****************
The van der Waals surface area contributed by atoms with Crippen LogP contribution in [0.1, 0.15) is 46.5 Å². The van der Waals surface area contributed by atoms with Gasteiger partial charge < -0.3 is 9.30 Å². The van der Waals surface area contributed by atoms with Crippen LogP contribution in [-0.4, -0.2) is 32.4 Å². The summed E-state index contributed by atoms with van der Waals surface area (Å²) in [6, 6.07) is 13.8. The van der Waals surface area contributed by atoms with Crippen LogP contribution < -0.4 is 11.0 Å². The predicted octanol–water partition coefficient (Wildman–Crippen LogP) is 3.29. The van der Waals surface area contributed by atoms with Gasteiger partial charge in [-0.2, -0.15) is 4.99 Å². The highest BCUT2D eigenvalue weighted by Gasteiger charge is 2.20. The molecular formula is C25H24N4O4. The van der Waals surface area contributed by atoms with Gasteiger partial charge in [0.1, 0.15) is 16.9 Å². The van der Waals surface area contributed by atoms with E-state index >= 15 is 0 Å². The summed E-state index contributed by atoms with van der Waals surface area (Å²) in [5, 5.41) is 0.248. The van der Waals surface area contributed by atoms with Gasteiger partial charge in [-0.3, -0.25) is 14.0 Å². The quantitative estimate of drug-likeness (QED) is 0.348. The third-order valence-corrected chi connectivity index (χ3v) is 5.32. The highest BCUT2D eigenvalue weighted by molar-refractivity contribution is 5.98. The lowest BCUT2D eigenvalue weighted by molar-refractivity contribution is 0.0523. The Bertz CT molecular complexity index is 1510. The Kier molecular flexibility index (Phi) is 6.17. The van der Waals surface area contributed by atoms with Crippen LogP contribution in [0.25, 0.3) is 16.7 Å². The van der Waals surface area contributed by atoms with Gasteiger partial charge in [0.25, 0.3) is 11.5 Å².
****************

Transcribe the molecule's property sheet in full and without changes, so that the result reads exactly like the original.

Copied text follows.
The van der Waals surface area contributed by atoms with Crippen LogP contribution in [0.1, 0.15) is 46.5 Å². The van der Waals surface area contributed by atoms with Gasteiger partial charge < -0.3 is 9.30 Å². The van der Waals surface area contributed by atoms with Crippen LogP contribution in [-0.4, -0.2) is 32.4 Å². The summed E-state index contributed by atoms with van der Waals surface area (Å²) in [6, 6.07) is 13.8. The van der Waals surface area contributed by atoms with Crippen LogP contribution < -0.4 is 11.0 Å². The predicted octanol–water partition coefficient (Wildman–Crippen LogP) is 3.29. The van der Waals surface area contributed by atoms with Gasteiger partial charge in [-0.2, -0.15) is 4.99 Å². The highest BCUT2D eigenvalue weighted by Gasteiger charge is 2.20. The molecular formula is C25H24N4O4. The van der Waals surface area contributed by atoms with Gasteiger partial charge in [0.1, 0.15) is 16.9 Å². The van der Waals surface area contributed by atoms with E-state index >= 15 is 0 Å². The summed E-state index contributed by atoms with van der Waals surface area (Å²) in [5, 5.41) is 0.248. The van der Waals surface area contributed by atoms with Gasteiger partial charge in [-0.3, -0.25) is 14.0 Å². The quantitative estimate of drug-likeness (QED) is 0.348. The third-order valence-corrected chi connectivity index (χ3v) is 5.32. The highest BCUT2D eigenvalue weighted by molar-refractivity contribution is 5.98. The lowest BCUT2D eigenvalue weighted by molar-refractivity contribution is 0.0523. The Bertz CT molecular complexity index is 1510. The Kier molecular flexibility index (Phi) is 6.17. The van der Waals surface area contributed by atoms with Crippen LogP contribution in [0.25, 0.3) is 16.7 Å². The van der Waals surface area contributed by atoms with Gasteiger partial charge in [0.25, 0.3) is 11.5 Å².